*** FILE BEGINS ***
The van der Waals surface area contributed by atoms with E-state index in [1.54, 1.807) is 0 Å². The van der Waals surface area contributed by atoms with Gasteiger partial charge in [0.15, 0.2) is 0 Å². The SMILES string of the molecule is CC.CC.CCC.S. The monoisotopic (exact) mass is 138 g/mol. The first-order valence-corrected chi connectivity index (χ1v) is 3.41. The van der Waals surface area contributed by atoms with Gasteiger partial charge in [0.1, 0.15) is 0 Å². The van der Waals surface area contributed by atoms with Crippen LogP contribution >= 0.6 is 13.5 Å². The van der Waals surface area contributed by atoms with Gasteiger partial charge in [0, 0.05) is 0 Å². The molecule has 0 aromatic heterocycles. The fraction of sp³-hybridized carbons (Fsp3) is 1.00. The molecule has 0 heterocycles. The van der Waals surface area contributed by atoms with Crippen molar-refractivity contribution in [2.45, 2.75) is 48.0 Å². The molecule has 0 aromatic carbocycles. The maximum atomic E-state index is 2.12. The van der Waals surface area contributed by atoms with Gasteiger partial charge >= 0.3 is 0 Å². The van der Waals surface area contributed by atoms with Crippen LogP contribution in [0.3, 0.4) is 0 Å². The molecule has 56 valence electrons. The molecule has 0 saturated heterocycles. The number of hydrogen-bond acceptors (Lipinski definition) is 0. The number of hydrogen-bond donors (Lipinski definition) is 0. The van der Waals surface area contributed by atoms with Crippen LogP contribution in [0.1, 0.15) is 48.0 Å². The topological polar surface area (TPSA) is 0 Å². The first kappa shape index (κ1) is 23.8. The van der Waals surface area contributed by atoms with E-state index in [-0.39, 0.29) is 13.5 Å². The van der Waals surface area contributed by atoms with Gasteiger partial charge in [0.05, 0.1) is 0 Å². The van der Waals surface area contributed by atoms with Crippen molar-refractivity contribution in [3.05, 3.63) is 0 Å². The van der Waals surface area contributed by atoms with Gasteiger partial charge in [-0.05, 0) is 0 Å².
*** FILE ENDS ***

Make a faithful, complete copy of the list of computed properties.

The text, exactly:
The van der Waals surface area contributed by atoms with E-state index in [1.54, 1.807) is 0 Å². The van der Waals surface area contributed by atoms with Gasteiger partial charge in [0.15, 0.2) is 0 Å². The SMILES string of the molecule is CC.CC.CCC.S. The monoisotopic (exact) mass is 138 g/mol. The first-order valence-corrected chi connectivity index (χ1v) is 3.41. The van der Waals surface area contributed by atoms with Gasteiger partial charge in [0.1, 0.15) is 0 Å². The van der Waals surface area contributed by atoms with Crippen LogP contribution >= 0.6 is 13.5 Å². The van der Waals surface area contributed by atoms with Gasteiger partial charge in [0, 0.05) is 0 Å². The molecule has 0 aromatic heterocycles. The fraction of sp³-hybridized carbons (Fsp3) is 1.00. The molecule has 0 heterocycles. The van der Waals surface area contributed by atoms with Crippen molar-refractivity contribution in [2.45, 2.75) is 48.0 Å². The molecule has 0 aromatic carbocycles. The maximum atomic E-state index is 2.12. The van der Waals surface area contributed by atoms with Gasteiger partial charge >= 0.3 is 0 Å². The van der Waals surface area contributed by atoms with Crippen LogP contribution in [0.3, 0.4) is 0 Å². The molecule has 56 valence electrons. The molecule has 0 saturated heterocycles. The number of hydrogen-bond acceptors (Lipinski definition) is 0. The number of hydrogen-bond donors (Lipinski definition) is 0. The van der Waals surface area contributed by atoms with Crippen LogP contribution in [0.1, 0.15) is 48.0 Å². The topological polar surface area (TPSA) is 0 Å². The first kappa shape index (κ1) is 23.8. The van der Waals surface area contributed by atoms with E-state index in [-0.39, 0.29) is 13.5 Å². The van der Waals surface area contributed by atoms with Gasteiger partial charge in [0.05, 0.1) is 0 Å². The van der Waals surface area contributed by atoms with Crippen molar-refractivity contribution in [3.05, 3.63) is 0 Å². The van der Waals surface area contributed by atoms with Gasteiger partial charge in [-0.05, 0) is 0 Å².